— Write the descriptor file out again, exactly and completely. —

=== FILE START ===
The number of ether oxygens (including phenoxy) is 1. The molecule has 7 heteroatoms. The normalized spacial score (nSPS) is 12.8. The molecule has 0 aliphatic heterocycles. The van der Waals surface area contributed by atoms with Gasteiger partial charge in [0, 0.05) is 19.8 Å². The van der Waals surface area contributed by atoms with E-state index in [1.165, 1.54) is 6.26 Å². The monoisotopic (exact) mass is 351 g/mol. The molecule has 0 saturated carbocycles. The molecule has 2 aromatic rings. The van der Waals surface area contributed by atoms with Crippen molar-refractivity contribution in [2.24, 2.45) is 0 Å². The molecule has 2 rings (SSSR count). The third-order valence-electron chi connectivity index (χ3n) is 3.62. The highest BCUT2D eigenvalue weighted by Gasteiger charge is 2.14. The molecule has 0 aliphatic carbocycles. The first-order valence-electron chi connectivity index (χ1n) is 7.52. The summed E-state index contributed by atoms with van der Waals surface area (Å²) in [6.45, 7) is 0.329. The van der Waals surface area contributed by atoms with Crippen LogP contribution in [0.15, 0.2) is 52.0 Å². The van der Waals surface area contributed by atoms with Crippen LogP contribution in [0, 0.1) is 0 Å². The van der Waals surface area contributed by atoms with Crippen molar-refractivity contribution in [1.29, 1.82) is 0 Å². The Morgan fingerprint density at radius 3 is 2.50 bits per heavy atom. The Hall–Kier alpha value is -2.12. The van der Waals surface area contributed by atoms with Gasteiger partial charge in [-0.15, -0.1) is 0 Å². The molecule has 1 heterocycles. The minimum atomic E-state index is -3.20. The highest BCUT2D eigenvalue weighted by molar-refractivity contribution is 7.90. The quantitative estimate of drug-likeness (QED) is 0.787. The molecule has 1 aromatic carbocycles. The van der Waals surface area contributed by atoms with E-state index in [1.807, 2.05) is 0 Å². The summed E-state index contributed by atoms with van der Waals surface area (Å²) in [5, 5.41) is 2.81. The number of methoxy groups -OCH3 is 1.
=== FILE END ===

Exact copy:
The number of ether oxygens (including phenoxy) is 1. The molecule has 7 heteroatoms. The normalized spacial score (nSPS) is 12.8. The molecule has 0 aliphatic heterocycles. The van der Waals surface area contributed by atoms with Gasteiger partial charge in [0, 0.05) is 19.8 Å². The van der Waals surface area contributed by atoms with E-state index in [1.165, 1.54) is 6.26 Å². The monoisotopic (exact) mass is 351 g/mol. The molecule has 0 saturated carbocycles. The molecule has 2 aromatic rings. The van der Waals surface area contributed by atoms with Crippen molar-refractivity contribution in [2.24, 2.45) is 0 Å². The molecule has 2 rings (SSSR count). The third-order valence-electron chi connectivity index (χ3n) is 3.62. The highest BCUT2D eigenvalue weighted by Gasteiger charge is 2.14. The molecule has 0 aliphatic carbocycles. The first-order valence-electron chi connectivity index (χ1n) is 7.52. The summed E-state index contributed by atoms with van der Waals surface area (Å²) in [6.45, 7) is 0.329. The van der Waals surface area contributed by atoms with Crippen LogP contribution in [0.15, 0.2) is 52.0 Å². The van der Waals surface area contributed by atoms with Crippen LogP contribution in [0, 0.1) is 0 Å². The van der Waals surface area contributed by atoms with Crippen molar-refractivity contribution in [1.29, 1.82) is 0 Å². The Morgan fingerprint density at radius 3 is 2.50 bits per heavy atom. The Hall–Kier alpha value is -2.12. The van der Waals surface area contributed by atoms with Gasteiger partial charge in [-0.15, -0.1) is 0 Å². The molecule has 1 heterocycles. The minimum atomic E-state index is -3.20. The highest BCUT2D eigenvalue weighted by molar-refractivity contribution is 7.90. The quantitative estimate of drug-likeness (QED) is 0.787. The molecule has 1 aromatic carbocycles. The van der Waals surface area contributed by atoms with E-state index in [1.807, 2.05) is 0 Å². The summed E-state index contributed by atoms with van der Waals surface area (Å²) in [5, 5.41) is 2.81. The number of methoxy groups -OCH3 is 1.